UNIVERSITY of Santo Tomas is poised to take the general championship in the abbreviated UAAP Season 82.
Outgoing UAAP president Em Fernandez of host Ateneo shared the news at the online Philippine Sportswriters Association (PSA) Forum on Tuesday.
"I think in their last count, sila ang made-declare na general champions. I do believe that they were leading," he said.
"We have to remember that in the UAAP, in the high school division, 16 out of the 18 championships were awarded. In the collegiate division, 21 championships out of 31 were awarded."
Spin.ph's unofficial tally projected UST to keep the overall title in both the seniors and juniors divisions.
However, the UAAP won't award the Athlete of the Year honor.
"There won't be any Athlete of the Year. That's been recommended by the BMD and approved of the BOT (Board of Trustees) for both the high school and collegiate level," said Fernandez.
UAAP executive director Rebo Saguisag added: "It's important to come out with the data with regards to the declaration of an overall champion."
"Yung sa overall championship, lahat ng school naka-participate. To award the Athlete of the Year, may mga athletes na hindi nakapag-compete or hindi man lang nakatuntong fully. That is the wisdom why they decided to have an overall champion, but not an Athlete of the Year."
The Growling Tigers amassed a total of 209 points to once again rule in the seniors division and claim the overall championship for the fourth straight season, and 44th overall for the Espana side.
UST took home five gold medals as it topped the men's and women's divisions in beach volleyball and table tennis, as well as in men's judo.
It also bagged five silver medals from both men's and women's basketball, men's chess, women's taekwondo, and women's judo, as well as three bronze medals from men's swimming, women's chess, and men's taekwondo.
The computation solely came from first semester sports after majority of the second semester sports were called off in the light of the global COVID-19 pandemic.
La Salle finished in second place with 181 points despite only taking home one gold from poomsae.
Boosting the Green Archers' total were their six silver medals, coming from women's beach volleyball, men's swimming, women's chess, women's badminton, men's taekwondo, and women's fencing, and five bronze medals from women's swimming, men's badminton, men's fencing, and both divisions in table tennis.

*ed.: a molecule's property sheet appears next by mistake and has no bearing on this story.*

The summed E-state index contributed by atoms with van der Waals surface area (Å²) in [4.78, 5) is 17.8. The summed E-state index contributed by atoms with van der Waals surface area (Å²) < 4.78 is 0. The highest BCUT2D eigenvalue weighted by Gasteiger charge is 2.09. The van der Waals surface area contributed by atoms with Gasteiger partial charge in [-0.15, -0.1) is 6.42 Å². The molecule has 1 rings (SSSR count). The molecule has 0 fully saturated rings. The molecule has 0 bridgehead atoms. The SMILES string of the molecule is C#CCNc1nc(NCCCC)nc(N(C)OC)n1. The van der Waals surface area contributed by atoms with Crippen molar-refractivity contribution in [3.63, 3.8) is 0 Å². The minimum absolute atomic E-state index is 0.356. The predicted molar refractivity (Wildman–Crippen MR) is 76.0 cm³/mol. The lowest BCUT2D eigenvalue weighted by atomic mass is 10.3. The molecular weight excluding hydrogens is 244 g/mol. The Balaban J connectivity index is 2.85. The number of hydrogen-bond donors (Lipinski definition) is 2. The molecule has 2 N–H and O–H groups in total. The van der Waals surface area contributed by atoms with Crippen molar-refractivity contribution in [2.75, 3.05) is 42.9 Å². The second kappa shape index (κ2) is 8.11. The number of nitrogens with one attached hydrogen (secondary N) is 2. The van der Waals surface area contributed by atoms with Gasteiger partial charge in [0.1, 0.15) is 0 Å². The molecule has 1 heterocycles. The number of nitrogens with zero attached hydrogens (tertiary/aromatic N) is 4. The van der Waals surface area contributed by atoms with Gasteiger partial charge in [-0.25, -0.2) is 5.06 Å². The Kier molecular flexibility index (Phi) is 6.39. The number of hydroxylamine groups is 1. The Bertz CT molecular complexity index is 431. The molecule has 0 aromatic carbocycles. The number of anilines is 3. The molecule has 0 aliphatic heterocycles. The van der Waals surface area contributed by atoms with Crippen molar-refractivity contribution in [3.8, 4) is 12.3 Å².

Hosts Ateneo sits at third place with its 162 total points from four gold, three silver, and three bronze medals.
The Blue Eagles ruled in men's basketball, women's badminton, and both divisions in swimming.
University of the Philippines collected 137 points to finish at fourth despite failing to win any gold medals.
National University accumulated 117 points to place fifth after winning four gold medals from women's basketball, men's badminton, and both men's and women's taekwondo.
Far Eastern University wound up at sixth place with 94 points after winning both of its golds from men's and women's chess.
University of the East is at seventh with 92 points after capturing the championships in both divisions in fencing, as well as women's judo, while Adamson is at dead last with its 53 points.
It's the same story in the high school division as University of Santo Tomas took home its sixth straight juniors general championship -- which is also its 21st overall.
The Tiger Cubs collected five gold medals, from both the boys' and girls' swimming, boys' taekwondo, boys' judo, and boys' baseball to corral a total of 159 points.
UST also got three silvers, from boys' and girls' table tennis, and girls' judo, and one bronze from girls' volleyball.
De La Salle-Zobel placed second with its 122 points from two gold medals from boys' and girls' table tennis.
National University-Nazareth School took third with 114 points after winning the golds in boys' basketball, girls' chess, and boys' and girls' volleyball.
Far Eastern University-Diliman placed fourth with 97 points, followed by UE (82 points), Ateneo (70), Adamson (56), and UP Integrated School (33).